Residents in Iowa may think that the only goal of the Iowa State Troopers is to keep the roads safe and enforce the laws, but a recent story has some criminal justice experts questioning the methods they routinely use to obtain tremendous sums of money and property through civil forfeiture laws, even when no crime has been committed.
Being accused of a crime is a difficult event to absorb. Defendants will often seek to make a strong defense to lessen or drop some or all of the charges against them. In some matters, these allegations turn into conviction, leaving the defendant still trying to prove their innocence, even while in prison.
People in Iowa may have heard about the allegations brought against Iowa State University standout basketball player Yempabou Palo, who was accused of inappropriate sexual conduct with another student back in May of 2012. The University, which is represented by the Iowa Attorney General, claims that Palo had non-consensual sex with a student, which is a violation of the University's code of student conduct. He was suspended from the basketball team, but he has since graduated from ISU, so the sanctions are more about clearing Palo's name than punishment at this point.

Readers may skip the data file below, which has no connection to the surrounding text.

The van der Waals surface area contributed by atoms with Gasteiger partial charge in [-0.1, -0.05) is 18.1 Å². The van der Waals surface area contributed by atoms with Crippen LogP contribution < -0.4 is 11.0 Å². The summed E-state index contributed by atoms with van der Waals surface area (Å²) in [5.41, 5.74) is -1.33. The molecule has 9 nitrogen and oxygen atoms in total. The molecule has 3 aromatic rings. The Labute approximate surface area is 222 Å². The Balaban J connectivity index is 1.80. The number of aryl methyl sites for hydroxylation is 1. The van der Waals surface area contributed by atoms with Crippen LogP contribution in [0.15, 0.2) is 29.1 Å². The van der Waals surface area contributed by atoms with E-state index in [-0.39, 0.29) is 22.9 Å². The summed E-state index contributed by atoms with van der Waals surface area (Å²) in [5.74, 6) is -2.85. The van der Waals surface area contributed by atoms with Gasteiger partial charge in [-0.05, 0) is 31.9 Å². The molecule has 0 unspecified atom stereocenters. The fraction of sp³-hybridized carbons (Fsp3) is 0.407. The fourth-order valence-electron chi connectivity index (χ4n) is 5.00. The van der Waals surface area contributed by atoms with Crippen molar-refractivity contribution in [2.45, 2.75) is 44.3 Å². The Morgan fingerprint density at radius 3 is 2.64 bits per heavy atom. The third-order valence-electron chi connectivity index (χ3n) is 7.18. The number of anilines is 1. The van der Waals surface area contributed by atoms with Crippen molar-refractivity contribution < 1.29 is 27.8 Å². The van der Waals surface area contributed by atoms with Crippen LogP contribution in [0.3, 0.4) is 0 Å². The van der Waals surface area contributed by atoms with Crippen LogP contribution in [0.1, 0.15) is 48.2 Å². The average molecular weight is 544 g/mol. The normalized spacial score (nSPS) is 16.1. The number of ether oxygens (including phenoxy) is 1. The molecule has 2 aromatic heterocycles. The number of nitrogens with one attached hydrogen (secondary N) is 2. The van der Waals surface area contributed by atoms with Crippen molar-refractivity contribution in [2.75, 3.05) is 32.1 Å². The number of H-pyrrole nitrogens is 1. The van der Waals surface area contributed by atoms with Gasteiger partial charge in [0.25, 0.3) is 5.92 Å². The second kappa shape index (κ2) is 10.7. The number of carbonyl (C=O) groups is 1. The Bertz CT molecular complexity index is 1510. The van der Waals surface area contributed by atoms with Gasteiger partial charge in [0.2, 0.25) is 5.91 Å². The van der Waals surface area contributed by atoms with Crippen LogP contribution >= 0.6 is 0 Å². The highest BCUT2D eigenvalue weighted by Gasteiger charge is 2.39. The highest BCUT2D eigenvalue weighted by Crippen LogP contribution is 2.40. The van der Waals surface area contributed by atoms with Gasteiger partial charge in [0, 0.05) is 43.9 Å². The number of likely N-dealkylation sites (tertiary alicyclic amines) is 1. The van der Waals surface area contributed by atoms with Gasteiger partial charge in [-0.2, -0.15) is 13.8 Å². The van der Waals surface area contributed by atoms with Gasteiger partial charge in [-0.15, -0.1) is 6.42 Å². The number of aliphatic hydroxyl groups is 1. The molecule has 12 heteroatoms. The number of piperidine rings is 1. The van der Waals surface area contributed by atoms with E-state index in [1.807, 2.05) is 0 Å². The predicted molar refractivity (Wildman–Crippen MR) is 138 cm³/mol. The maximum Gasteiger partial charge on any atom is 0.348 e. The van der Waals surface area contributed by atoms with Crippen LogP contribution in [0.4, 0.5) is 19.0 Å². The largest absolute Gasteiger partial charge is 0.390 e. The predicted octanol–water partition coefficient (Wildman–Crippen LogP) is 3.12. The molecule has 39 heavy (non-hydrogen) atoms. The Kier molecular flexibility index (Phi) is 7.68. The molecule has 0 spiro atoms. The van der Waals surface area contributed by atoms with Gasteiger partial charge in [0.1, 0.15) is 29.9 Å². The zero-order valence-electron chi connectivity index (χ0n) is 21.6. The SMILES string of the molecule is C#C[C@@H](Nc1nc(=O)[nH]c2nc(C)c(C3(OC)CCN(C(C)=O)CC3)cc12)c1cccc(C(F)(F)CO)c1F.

People in Iowa may have heard about a curious alleged kidnapping case that occurred earlier this summer in Rock Rapids. The case involved a man who claims that his wife and father-in-law drove him out to the country and locked him in a grain silo on an abandoned farm. He was able to escape the silo. He began walking down the road, but his wife and her father spotted him. They picked him back up, took him out and locking him in yet another grain silo on another abandoned farm. Again, he was able to escape and ran to a local residence, where he was able to call 911.
A recent police operation has allegedly linked nine men in Iowa to online sexual communications with a 13-year-old girl. But the chain of suspects doesn't end at the state line. Men from at least four other states have also been accused of making improper contact with the same girl. All of these man may face serious criminal charges. Sex offenses can carry serious prison sentences in Iowa, especially when the victim is a minor. If convicted the accused can also face sex offender registration requirements which may persist for years or even decades after the conviction.
People in Iowa may have heard about the new laws in effect as of July 1, which requires state law enforcement agencies to start the rollout on a massive new DNA data collection operation. The new law expands the scope of criminal offenders who will now have to submit a DNA sample that will be kept on record in an immense state and federal database of identifiable DNA signatures for an indefinite period of time.